Educators in districts across the state acknowledge that budget shortfalls necessitate painful cuts. But they say the elimination of writing assessment exams will leave students unprepared for college, and flies in the face of a national trend.
The backdrop for this proposed cut is that Oregon recently joined a coalition of 44 states to greatly revamp standardized tests over the next few years with a performance-based emphasis in reading, writing, math and problem solving. Teachers are expected to alter lesson plans mid-year according to test results. This ambitious project, costing $330 million, will steer educators away from the federal No Child Left Behind standard.
The Director of Assessment and Accountability at Oregon’s Department of Education fears that students who don’t take part in a writing assessment will be less prepared to handle the battery of new tests that’s just around the corner.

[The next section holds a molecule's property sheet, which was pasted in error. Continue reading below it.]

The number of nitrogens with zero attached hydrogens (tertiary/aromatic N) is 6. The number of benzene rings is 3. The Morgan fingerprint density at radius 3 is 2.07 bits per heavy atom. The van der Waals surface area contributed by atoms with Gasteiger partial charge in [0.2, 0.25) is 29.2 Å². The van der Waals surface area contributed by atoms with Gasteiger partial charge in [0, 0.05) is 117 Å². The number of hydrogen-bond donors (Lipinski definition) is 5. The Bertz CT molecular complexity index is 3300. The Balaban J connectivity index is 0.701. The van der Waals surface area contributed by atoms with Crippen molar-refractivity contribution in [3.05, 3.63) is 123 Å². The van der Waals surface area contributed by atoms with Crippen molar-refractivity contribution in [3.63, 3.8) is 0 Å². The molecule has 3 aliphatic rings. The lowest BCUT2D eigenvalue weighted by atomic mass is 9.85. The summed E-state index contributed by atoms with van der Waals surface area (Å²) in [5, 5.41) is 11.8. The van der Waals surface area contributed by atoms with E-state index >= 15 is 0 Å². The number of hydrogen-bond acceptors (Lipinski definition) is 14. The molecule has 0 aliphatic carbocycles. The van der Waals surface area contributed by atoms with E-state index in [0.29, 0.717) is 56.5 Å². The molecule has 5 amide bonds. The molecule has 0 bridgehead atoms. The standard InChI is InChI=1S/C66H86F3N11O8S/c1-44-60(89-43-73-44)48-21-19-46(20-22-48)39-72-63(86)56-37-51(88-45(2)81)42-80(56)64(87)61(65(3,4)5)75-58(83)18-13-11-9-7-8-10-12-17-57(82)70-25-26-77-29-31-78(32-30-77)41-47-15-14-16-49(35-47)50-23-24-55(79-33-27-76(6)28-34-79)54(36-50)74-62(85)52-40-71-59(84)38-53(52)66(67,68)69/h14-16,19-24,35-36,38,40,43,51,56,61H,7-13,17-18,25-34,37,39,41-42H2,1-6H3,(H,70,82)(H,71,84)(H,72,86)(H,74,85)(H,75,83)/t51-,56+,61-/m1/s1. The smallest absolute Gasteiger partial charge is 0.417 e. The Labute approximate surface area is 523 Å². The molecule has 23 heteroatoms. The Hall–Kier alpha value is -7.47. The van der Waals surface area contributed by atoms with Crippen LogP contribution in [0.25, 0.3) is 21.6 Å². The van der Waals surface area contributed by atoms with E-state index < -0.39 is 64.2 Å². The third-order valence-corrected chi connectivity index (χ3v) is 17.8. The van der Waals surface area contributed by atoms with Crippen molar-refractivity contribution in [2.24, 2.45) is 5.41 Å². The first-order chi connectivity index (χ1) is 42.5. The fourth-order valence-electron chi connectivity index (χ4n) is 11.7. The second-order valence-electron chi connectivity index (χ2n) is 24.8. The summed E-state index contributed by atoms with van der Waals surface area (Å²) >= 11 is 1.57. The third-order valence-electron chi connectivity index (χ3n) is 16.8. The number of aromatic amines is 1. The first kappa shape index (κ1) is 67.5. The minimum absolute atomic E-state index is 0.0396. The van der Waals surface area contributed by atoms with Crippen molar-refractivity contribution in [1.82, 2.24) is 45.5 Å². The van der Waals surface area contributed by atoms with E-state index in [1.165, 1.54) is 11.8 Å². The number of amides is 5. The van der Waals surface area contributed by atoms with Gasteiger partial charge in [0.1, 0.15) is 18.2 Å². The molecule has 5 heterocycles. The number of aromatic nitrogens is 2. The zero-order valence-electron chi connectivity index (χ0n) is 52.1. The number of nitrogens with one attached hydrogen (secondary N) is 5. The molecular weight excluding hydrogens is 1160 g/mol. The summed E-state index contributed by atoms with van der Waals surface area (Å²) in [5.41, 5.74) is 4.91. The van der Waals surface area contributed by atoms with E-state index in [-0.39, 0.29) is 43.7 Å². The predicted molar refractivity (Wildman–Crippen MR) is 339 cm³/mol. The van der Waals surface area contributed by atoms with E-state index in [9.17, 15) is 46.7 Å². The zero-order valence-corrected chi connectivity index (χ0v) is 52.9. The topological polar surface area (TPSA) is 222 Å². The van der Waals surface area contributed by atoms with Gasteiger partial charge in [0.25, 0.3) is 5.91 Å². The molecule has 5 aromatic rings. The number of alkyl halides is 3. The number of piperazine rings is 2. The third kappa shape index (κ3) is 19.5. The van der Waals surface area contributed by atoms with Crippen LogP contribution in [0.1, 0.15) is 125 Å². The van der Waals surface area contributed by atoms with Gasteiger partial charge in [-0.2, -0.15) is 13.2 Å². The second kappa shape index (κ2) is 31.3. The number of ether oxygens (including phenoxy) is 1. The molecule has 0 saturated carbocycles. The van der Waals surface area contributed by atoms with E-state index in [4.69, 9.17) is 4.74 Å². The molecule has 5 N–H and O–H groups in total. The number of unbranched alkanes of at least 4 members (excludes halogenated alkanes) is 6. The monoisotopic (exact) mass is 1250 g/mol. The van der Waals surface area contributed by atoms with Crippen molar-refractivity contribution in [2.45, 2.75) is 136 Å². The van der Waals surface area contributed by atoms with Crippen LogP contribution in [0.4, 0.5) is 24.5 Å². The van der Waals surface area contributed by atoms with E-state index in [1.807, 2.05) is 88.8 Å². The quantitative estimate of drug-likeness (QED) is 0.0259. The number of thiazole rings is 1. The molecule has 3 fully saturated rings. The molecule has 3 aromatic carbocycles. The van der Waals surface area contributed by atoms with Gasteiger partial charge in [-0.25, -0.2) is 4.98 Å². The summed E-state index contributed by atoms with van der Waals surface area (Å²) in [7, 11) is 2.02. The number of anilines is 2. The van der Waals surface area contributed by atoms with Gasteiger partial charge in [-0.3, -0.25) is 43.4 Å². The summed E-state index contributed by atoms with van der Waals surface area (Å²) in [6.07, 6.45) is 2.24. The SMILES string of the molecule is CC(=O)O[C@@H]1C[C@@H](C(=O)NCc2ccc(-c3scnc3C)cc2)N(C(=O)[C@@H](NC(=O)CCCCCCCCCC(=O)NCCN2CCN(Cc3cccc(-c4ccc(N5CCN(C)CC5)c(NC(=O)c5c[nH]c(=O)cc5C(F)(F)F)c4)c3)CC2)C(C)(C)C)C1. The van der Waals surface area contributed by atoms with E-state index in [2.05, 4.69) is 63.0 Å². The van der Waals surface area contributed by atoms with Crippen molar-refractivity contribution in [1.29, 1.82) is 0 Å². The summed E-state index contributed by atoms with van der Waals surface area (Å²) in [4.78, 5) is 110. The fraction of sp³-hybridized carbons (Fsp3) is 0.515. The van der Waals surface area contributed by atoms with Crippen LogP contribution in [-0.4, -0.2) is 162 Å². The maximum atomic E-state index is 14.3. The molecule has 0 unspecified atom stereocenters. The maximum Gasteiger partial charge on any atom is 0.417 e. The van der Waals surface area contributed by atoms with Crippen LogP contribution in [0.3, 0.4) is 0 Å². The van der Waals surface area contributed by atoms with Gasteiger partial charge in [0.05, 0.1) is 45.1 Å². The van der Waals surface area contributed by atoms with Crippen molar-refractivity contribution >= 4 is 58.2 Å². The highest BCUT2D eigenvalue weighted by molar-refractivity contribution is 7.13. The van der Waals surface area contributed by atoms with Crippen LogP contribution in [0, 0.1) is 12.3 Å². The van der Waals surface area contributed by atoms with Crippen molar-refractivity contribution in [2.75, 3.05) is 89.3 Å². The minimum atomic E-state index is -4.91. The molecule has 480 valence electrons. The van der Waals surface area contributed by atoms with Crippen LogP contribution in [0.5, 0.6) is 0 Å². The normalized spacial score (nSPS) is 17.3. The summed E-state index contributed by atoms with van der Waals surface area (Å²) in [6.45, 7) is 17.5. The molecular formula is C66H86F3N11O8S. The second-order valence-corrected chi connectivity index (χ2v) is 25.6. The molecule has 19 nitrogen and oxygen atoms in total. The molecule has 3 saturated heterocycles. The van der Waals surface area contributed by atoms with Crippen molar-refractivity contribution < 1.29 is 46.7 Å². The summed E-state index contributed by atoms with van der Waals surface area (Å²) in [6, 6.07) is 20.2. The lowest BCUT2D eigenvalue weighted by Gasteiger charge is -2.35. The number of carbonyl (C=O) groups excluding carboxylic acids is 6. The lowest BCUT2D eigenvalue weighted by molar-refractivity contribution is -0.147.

What’s the best way to ensure that young people in Oregon are mastering written communication? How did you learn to write, and how were you tested? If Oregon’s writing assessments were eliminated, what would be lost?
*6/3 Update: The Education Subcommittee of the Joint Ways and Means Committee has approved a budget cut to the Oregon Department of Education, eliminating writing assessments in elementary and middle school, and limiting them to only once in high school, in 11th grade.
- Tony Alpert: Director of Assessment and Accountability at the Oregon Department of Education
- Kathy Haynie: English teacher and literacy coach at Oregon City High School
- Lindsey Lopez: Junior at Oregon City High School